Whilst it’s understandable that to see “Santa’s Reindeer” adds to the Christmas magic for children, it feels unfair they have to suffer this way. Don’t get me wrong, I’m sure Rudolph and the gang in the North Pole are treated much better than this – even if the rest do make fun of him for having a red nose.

The RSPCA urged to protect  reindeers during Christmas

Source: Peta

We’ve all heard the saying “a dog is for life, not just for Christmas”. Unfortunately some people still haven’t got the message! Dogs, cats, guinea pigs, mice… you name it, they are given as Christmas presents and very sadly many are abandoned soon after. According to this RSPCA news article, during the 2018 festive period, more than 4000 animals were abandoned in England and Wales. Dogs take the top spot, accounting for over half of all abandoned animals. 

The main reasons people get rid of their animal Christmas gifts is due to how much work goes into keeping them. These animals rely on their humans for everything – food, water, warmth, shelter and love. It seems not everyone can handle this, and therefore give them to a shelter, or worse… leave them outside to fend for themselves. Dogs Trust asked some owners their reasons behind giving their dogs away, and here were some of the most shocking:

  1. I won a free holiday and I couldn’t take my dogs with me
  2. I’m a vegetarian but he always wanted to eat meat
  3. I got him as a secret Santa present
  4. She was too friendly and wanted to greet every dog and human we met on a walk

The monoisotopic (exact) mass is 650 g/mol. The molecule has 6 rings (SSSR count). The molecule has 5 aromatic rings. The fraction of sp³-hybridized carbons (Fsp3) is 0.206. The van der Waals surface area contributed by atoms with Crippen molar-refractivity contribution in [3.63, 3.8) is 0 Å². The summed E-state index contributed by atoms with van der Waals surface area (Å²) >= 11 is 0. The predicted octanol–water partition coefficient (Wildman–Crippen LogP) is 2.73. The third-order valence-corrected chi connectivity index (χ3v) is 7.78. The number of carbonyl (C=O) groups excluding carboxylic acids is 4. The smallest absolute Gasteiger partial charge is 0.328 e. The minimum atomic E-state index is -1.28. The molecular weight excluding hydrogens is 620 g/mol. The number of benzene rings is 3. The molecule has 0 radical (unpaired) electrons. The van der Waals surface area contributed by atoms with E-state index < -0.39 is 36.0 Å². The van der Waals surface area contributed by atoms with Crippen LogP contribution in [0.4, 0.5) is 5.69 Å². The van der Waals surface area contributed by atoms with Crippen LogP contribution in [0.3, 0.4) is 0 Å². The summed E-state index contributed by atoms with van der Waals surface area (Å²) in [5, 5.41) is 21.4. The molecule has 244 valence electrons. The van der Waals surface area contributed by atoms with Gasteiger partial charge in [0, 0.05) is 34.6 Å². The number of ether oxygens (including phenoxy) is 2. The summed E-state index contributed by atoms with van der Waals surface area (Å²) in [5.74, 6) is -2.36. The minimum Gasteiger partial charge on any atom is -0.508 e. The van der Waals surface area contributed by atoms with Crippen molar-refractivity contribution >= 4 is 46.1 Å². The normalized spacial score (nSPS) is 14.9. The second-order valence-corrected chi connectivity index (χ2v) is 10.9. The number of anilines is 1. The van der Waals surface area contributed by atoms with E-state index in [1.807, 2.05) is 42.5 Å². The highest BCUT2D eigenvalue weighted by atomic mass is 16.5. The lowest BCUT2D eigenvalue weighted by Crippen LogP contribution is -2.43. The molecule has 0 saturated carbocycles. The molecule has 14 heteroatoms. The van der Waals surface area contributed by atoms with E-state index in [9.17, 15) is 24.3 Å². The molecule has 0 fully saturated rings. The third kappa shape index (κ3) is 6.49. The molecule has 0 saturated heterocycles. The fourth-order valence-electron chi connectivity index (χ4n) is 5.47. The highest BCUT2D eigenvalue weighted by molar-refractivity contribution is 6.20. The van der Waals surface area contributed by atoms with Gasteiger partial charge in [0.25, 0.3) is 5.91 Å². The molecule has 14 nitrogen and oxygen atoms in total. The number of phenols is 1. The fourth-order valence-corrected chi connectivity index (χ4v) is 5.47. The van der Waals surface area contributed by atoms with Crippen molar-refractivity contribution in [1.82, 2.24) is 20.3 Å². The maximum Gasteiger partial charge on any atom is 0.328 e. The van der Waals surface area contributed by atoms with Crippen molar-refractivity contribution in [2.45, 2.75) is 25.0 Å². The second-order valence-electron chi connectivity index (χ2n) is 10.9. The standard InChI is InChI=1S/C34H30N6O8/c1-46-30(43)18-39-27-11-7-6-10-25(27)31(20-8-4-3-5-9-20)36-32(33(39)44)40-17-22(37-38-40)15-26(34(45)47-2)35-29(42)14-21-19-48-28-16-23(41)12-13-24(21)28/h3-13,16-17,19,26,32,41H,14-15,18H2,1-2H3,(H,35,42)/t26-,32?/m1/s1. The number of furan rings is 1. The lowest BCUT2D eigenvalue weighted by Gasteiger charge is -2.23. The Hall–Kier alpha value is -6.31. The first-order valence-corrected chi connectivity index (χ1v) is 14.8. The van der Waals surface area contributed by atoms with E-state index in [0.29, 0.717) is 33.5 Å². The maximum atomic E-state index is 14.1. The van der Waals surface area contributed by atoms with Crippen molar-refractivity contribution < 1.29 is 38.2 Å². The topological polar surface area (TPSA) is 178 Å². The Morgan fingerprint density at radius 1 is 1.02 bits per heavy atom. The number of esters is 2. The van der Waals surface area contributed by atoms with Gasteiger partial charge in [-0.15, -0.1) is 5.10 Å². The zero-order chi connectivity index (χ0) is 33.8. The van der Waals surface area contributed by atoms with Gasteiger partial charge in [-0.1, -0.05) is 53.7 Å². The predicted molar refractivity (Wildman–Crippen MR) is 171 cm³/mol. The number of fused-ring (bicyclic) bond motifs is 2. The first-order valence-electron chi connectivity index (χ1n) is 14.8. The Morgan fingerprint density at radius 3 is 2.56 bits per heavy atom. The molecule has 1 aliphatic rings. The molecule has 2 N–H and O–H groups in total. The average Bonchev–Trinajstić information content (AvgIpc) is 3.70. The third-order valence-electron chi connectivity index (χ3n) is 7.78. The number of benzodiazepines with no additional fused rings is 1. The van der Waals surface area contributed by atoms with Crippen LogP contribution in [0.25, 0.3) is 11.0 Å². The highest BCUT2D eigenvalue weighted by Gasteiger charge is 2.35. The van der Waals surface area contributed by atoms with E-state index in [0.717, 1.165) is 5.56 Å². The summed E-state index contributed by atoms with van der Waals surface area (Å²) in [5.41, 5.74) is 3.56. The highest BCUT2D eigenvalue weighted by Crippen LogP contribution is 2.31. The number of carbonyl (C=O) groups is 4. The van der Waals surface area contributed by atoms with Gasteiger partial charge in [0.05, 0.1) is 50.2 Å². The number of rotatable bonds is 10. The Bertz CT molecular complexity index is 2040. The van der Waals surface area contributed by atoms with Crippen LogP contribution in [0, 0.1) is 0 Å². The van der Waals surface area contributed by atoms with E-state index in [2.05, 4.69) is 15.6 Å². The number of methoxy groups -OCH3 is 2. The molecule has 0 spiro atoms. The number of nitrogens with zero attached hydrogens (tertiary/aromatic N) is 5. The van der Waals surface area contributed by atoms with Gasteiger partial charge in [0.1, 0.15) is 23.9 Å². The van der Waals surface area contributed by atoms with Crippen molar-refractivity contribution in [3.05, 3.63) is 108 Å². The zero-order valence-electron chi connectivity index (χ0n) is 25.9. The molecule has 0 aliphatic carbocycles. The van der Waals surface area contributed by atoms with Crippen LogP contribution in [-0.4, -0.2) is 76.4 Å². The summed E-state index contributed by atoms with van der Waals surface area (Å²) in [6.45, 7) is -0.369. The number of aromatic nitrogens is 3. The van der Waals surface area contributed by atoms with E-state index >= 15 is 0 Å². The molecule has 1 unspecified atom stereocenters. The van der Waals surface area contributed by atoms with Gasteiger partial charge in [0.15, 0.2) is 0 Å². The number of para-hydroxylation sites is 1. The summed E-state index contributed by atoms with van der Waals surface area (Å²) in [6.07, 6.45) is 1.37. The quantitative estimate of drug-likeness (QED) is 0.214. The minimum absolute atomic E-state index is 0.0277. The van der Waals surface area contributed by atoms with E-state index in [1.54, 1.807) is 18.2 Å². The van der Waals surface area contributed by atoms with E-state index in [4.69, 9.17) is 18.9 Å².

5. He was panting too much
  6. He didn’t like it when we played dress up
  7. She sleeps in her own bed all night – I thought she would want to sleep in my bed

Pets are a wonderful thing, they become a part of your family. However, they are a huge commitment. So please make sure you know what you are getting yourself into before you think about getting one.

Source: Dogs Trust

So, this has been a little doom and gloom, but we just felt it was important for everyone to understand the impact Christmas has on so many innocent lives. To finish on a positive note, we sincerely hope you have a wonderful Christmas full of love, happiness and compassion.

Sources:

https://www.independent.co.uk/news/uk/home-news/using-camels-reindeer-christmas-events-inhumane-rspca-vice-president-peter-egan-a8089861.html
https://metro.co.uk/2016/12/25/what-life-is-really-like-for-the-10million-turkeys-killed-for-christmas-dinner-6321363/amp/